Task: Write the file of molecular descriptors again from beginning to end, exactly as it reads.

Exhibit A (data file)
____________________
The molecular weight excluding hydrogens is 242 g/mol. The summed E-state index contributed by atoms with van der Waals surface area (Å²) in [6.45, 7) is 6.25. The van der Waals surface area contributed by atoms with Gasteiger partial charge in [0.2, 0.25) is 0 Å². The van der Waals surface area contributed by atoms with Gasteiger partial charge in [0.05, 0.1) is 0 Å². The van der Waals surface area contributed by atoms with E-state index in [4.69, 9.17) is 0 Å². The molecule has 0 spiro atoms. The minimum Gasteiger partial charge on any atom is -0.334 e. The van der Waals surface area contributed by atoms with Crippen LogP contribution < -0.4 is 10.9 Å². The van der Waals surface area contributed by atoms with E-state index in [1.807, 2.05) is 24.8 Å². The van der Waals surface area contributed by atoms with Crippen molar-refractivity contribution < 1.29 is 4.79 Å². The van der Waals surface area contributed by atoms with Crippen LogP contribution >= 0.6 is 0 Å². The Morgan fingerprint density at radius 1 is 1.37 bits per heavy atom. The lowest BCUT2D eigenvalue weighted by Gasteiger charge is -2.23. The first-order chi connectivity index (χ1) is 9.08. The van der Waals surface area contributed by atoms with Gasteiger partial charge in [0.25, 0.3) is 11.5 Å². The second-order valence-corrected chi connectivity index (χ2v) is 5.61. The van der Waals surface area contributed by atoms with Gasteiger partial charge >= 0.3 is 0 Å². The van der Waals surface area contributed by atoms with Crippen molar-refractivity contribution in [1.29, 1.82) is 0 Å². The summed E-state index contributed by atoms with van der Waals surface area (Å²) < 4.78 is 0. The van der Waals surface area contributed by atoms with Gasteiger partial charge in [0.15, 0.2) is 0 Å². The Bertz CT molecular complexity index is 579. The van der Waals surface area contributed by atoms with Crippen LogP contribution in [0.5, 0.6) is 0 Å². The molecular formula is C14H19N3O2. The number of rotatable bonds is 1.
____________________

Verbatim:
The molecular weight excluding hydrogens is 242 g/mol. The summed E-state index contributed by atoms with van der Waals surface area (Å²) in [6.45, 7) is 6.25. The van der Waals surface area contributed by atoms with Gasteiger partial charge in [0.2, 0.25) is 0 Å². The van der Waals surface area contributed by atoms with Gasteiger partial charge in [0.05, 0.1) is 0 Å². The van der Waals surface area contributed by atoms with E-state index in [4.69, 9.17) is 0 Å². The molecule has 0 spiro atoms. The minimum Gasteiger partial charge on any atom is -0.334 e. The van der Waals surface area contributed by atoms with Crippen LogP contribution < -0.4 is 10.9 Å². The van der Waals surface area contributed by atoms with E-state index in [1.807, 2.05) is 24.8 Å². The van der Waals surface area contributed by atoms with Crippen molar-refractivity contribution < 1.29 is 4.79 Å². The van der Waals surface area contributed by atoms with Crippen LogP contribution >= 0.6 is 0 Å². The Morgan fingerprint density at radius 1 is 1.37 bits per heavy atom. The lowest BCUT2D eigenvalue weighted by Gasteiger charge is -2.23. The first-order chi connectivity index (χ1) is 9.08. The van der Waals surface area contributed by atoms with Gasteiger partial charge in [0.25, 0.3) is 11.5 Å². The second-order valence-corrected chi connectivity index (χ2v) is 5.61. The van der Waals surface area contributed by atoms with Gasteiger partial charge >= 0.3 is 0 Å². The van der Waals surface area contributed by atoms with Crippen molar-refractivity contribution in [1.29, 1.82) is 0 Å². The summed E-state index contributed by atoms with van der Waals surface area (Å²) < 4.78 is 0. The van der Waals surface area contributed by atoms with Gasteiger partial charge in [0.15, 0.2) is 0 Å². The Bertz CT molecular complexity index is 579. The van der Waals surface area contributed by atoms with Crippen LogP contribution in [0.5, 0.6) is 0 Å². The molecular formula is C14H19N3O2. The number of rotatable bonds is 1.